A university professor in Beijing is giving ancient Chinese characters modern meanings with a new series of emojis.
Chen Nan, a doctoral advisor at Tsinghua University's Academy of Arts & Design, retraces his inspiration for the animated emojis to oracle bone scripts.
Written on turtle shells and animal bones, the pictographs, dating back 4,000 years, are the earliest known Chinese writing.
"I think the designs and promotion of oracle bone script should be given new life and fused with the present," Chen told thepaper.cn. "I don't want them to be portrayed as these incomprehensible cultural symbols that remain out of reach."
The colorful emojis are pictographs that use the syntax of oracle bone script to convey modern words and internet slang. The emojis got a big endorsement from Chinese pop star Lu Han, who recently posted the set on Sina Weibo. The post received more than 31 million views and was reposted over 140,000 times.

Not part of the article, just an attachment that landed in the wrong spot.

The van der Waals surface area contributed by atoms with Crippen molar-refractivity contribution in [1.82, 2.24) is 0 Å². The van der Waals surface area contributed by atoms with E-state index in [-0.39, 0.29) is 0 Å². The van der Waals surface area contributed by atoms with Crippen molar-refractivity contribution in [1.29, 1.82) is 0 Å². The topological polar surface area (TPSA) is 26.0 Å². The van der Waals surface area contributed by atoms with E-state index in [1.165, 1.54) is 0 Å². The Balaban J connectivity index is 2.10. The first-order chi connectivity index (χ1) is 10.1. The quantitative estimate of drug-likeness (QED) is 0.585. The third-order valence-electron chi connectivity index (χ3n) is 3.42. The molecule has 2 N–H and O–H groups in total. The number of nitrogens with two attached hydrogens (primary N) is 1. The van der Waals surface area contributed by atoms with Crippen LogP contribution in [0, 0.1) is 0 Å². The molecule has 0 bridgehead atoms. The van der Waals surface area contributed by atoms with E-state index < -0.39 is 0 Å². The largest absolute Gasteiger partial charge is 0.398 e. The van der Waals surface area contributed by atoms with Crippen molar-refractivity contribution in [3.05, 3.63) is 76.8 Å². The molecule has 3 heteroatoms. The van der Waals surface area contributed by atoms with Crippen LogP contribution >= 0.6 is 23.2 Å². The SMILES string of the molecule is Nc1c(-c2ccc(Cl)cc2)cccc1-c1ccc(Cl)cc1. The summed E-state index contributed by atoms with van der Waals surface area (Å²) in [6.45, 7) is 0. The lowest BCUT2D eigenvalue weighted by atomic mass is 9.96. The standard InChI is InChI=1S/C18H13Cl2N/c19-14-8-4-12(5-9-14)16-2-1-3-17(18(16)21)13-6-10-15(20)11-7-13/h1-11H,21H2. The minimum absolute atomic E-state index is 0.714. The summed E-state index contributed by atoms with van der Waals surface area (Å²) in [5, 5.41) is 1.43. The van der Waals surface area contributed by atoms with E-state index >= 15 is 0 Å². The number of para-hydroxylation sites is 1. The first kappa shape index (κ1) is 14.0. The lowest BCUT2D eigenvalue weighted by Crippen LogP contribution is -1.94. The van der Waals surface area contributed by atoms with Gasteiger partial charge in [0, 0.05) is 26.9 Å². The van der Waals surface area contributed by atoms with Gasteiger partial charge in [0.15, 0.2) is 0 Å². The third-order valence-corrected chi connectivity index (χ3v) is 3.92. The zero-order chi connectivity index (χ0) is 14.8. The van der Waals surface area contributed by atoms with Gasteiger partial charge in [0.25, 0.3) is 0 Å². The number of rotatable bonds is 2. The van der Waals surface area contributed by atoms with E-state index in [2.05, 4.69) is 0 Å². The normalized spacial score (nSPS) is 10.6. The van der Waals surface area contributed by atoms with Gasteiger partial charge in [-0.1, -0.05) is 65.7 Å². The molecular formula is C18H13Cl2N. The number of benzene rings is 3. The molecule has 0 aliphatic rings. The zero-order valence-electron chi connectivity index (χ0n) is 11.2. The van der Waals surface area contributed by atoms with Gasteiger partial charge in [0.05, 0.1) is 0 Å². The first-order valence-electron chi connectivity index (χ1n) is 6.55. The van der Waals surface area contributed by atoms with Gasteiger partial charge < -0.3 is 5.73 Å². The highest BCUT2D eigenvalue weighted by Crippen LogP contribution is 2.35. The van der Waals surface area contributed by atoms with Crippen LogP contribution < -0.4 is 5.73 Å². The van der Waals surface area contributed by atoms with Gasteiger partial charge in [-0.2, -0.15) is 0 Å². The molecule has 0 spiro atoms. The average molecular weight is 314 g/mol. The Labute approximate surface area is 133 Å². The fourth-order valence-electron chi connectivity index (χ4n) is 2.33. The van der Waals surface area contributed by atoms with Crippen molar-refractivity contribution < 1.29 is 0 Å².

Chen explained he first came up with the redesigned oracle bones with Li Zhengdao, a Nobel laureate in Physics, during a project together in 1999.
The designs were featured on a series of Spring Festival-themed postcards printed by China Post in 2011.